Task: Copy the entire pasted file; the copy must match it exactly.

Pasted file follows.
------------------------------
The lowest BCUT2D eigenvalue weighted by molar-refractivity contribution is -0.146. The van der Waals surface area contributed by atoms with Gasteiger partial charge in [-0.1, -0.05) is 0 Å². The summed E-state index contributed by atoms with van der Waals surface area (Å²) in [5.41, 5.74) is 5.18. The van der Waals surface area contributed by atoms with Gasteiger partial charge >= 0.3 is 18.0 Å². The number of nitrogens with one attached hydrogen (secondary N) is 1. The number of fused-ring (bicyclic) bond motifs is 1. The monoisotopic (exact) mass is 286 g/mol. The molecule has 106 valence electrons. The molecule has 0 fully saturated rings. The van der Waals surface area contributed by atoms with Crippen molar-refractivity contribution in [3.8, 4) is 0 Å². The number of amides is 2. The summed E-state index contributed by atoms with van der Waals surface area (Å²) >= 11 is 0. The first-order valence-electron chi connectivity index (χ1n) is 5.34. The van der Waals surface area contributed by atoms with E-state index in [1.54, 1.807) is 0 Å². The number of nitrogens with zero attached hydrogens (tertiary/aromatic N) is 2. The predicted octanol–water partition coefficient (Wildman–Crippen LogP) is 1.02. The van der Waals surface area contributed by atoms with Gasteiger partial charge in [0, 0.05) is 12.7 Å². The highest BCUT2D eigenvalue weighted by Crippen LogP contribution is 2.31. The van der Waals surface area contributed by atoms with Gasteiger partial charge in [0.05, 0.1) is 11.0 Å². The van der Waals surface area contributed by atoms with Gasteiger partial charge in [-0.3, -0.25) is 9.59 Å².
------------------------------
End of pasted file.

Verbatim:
The lowest BCUT2D eigenvalue weighted by molar-refractivity contribution is -0.146. The van der Waals surface area contributed by atoms with Gasteiger partial charge in [-0.1, -0.05) is 0 Å². The summed E-state index contributed by atoms with van der Waals surface area (Å²) in [5.41, 5.74) is 5.18. The van der Waals surface area contributed by atoms with Gasteiger partial charge >= 0.3 is 18.0 Å². The number of nitrogens with one attached hydrogen (secondary N) is 1. The number of fused-ring (bicyclic) bond motifs is 1. The monoisotopic (exact) mass is 286 g/mol. The molecule has 106 valence electrons. The molecule has 0 fully saturated rings. The van der Waals surface area contributed by atoms with Crippen molar-refractivity contribution in [3.8, 4) is 0 Å². The number of amides is 2. The summed E-state index contributed by atoms with van der Waals surface area (Å²) >= 11 is 0. The first-order valence-electron chi connectivity index (χ1n) is 5.34. The van der Waals surface area contributed by atoms with E-state index in [1.54, 1.807) is 0 Å². The number of nitrogens with zero attached hydrogens (tertiary/aromatic N) is 2. The predicted octanol–water partition coefficient (Wildman–Crippen LogP) is 1.02. The van der Waals surface area contributed by atoms with Gasteiger partial charge in [0, 0.05) is 12.7 Å². The highest BCUT2D eigenvalue weighted by Crippen LogP contribution is 2.31. The van der Waals surface area contributed by atoms with Gasteiger partial charge in [0.05, 0.1) is 11.0 Å². The van der Waals surface area contributed by atoms with Gasteiger partial charge in [-0.3, -0.25) is 9.59 Å².